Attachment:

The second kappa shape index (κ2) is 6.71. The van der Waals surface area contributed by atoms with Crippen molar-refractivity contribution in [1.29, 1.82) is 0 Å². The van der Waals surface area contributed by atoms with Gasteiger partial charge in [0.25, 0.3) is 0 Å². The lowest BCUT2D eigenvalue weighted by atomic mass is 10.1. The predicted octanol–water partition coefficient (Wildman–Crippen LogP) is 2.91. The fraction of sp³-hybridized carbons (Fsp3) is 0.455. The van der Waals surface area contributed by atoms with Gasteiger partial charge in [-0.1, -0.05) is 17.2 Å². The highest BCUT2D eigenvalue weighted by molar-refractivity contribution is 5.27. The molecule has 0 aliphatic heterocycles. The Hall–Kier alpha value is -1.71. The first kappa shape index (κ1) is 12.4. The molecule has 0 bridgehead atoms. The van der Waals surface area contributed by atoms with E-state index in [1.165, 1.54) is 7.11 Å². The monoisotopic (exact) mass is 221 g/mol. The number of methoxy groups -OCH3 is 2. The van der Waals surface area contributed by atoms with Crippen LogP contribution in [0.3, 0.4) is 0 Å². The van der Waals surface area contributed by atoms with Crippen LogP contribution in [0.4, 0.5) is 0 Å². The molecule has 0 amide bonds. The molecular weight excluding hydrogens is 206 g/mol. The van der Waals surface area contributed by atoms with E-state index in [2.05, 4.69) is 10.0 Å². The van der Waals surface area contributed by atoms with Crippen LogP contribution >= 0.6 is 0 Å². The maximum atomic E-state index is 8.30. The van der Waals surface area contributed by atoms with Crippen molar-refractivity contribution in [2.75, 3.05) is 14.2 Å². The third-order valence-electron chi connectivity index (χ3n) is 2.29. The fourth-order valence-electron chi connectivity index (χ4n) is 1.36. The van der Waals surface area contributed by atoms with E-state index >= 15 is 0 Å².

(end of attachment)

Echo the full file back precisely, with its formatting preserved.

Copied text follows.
The second kappa shape index (κ2) is 6.71. The van der Waals surface area contributed by atoms with Crippen molar-refractivity contribution in [1.29, 1.82) is 0 Å². The van der Waals surface area contributed by atoms with Gasteiger partial charge in [0.25, 0.3) is 0 Å². The lowest BCUT2D eigenvalue weighted by atomic mass is 10.1. The predicted octanol–water partition coefficient (Wildman–Crippen LogP) is 2.91. The fraction of sp³-hybridized carbons (Fsp3) is 0.455. The van der Waals surface area contributed by atoms with Gasteiger partial charge in [-0.1, -0.05) is 17.2 Å². The highest BCUT2D eigenvalue weighted by molar-refractivity contribution is 5.27. The molecule has 0 aliphatic heterocycles. The Hall–Kier alpha value is -1.71. The first kappa shape index (κ1) is 12.4. The molecule has 0 bridgehead atoms. The van der Waals surface area contributed by atoms with E-state index in [1.165, 1.54) is 7.11 Å². The monoisotopic (exact) mass is 221 g/mol. The number of methoxy groups -OCH3 is 2. The van der Waals surface area contributed by atoms with Crippen LogP contribution in [0.3, 0.4) is 0 Å². The van der Waals surface area contributed by atoms with Crippen LogP contribution in [0.4, 0.5) is 0 Å². The molecule has 0 amide bonds. The molecular weight excluding hydrogens is 206 g/mol. The van der Waals surface area contributed by atoms with E-state index in [2.05, 4.69) is 10.0 Å². The van der Waals surface area contributed by atoms with Crippen LogP contribution >= 0.6 is 0 Å². The maximum atomic E-state index is 8.30. The van der Waals surface area contributed by atoms with Crippen molar-refractivity contribution in [2.75, 3.05) is 14.2 Å². The third-order valence-electron chi connectivity index (χ3n) is 2.29. The fourth-order valence-electron chi connectivity index (χ4n) is 1.36. The van der Waals surface area contributed by atoms with E-state index >= 15 is 0 Å².